When the sun hits, there’s nothing better than sitting outside wine bar Not Only Riesling with a glass of something chosen with care, direct from German and European wineries. Order a Riesling Quickie (three 0.1l glasses of German wine) or a Small Wine Tasting, (six 0.1l glasses from further afield plus a cheese board).

Café am Literaturhaus

Not everything in Berlin is fast-changing and modern. Head to Café am Literaturhaus, a literature-focused exhibition space in a Wilhelminian-style villa, for a breakfast of ham and eggs, or a coffee and a strawberry tart; grab an outdoor table to enjoy the beautiful gardens.


The Berlin burger scene is huge and the standard high, but Burgeramt is the best for brisk but friendly service and a wide selection. If you’re overwhelmed by choice go for the teriyaki burger.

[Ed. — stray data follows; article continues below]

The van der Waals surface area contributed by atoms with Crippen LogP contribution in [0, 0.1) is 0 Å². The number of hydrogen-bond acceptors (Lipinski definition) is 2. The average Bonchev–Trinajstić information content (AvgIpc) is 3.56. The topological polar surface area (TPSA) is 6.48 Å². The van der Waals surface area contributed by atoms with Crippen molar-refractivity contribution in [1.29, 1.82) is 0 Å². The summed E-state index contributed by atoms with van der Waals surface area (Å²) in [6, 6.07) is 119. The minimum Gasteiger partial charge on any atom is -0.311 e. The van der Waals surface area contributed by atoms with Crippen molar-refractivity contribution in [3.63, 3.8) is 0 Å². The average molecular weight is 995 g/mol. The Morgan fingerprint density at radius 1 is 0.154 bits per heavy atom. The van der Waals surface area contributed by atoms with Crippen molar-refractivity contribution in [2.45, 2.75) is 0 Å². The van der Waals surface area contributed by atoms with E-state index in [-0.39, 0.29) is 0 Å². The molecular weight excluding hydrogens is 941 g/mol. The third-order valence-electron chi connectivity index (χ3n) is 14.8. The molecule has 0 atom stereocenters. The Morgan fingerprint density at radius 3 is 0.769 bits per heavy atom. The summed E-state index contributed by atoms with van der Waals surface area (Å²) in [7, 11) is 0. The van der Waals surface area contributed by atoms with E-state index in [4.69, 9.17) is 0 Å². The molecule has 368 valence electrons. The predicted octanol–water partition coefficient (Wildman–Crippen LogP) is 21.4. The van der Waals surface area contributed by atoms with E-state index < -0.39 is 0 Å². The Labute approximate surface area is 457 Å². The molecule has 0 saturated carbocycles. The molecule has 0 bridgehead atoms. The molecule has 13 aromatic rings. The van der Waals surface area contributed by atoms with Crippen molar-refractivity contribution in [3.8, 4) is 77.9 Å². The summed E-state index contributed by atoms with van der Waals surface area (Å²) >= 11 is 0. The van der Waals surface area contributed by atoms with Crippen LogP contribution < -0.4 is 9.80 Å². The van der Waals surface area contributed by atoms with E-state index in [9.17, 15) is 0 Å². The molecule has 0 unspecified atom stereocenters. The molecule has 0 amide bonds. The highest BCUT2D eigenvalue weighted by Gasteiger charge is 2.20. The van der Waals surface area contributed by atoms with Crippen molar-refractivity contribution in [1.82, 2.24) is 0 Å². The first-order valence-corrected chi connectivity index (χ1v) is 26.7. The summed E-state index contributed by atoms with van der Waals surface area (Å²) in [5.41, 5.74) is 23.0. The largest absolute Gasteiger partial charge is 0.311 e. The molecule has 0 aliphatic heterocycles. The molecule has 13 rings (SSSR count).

The Barn Roastery

Owner of The Barn Roastery, Ralf Müller, has been a slow-brew pioneer in Berlin so expect a sensational coffee here, accompanied by a Berliner stulle (sandwich). The coffee is roasted at the back of the shop and is available to buy if you want to take some home.

Goldhahn & Sampson

A paradise for gourmets, Goldhahn & Sampson (pictured below) sells fine food, exceptional drinks, artisan chocolates and pastries as well as a variety of cookbooks. It also hosts regular cookery classes, some of them in English.



Ellen Teschendorf is the author of Berlin Style Guide (Murdoch Books), and is the owner of the city’s cult kitchenwares store, Küchenliebe.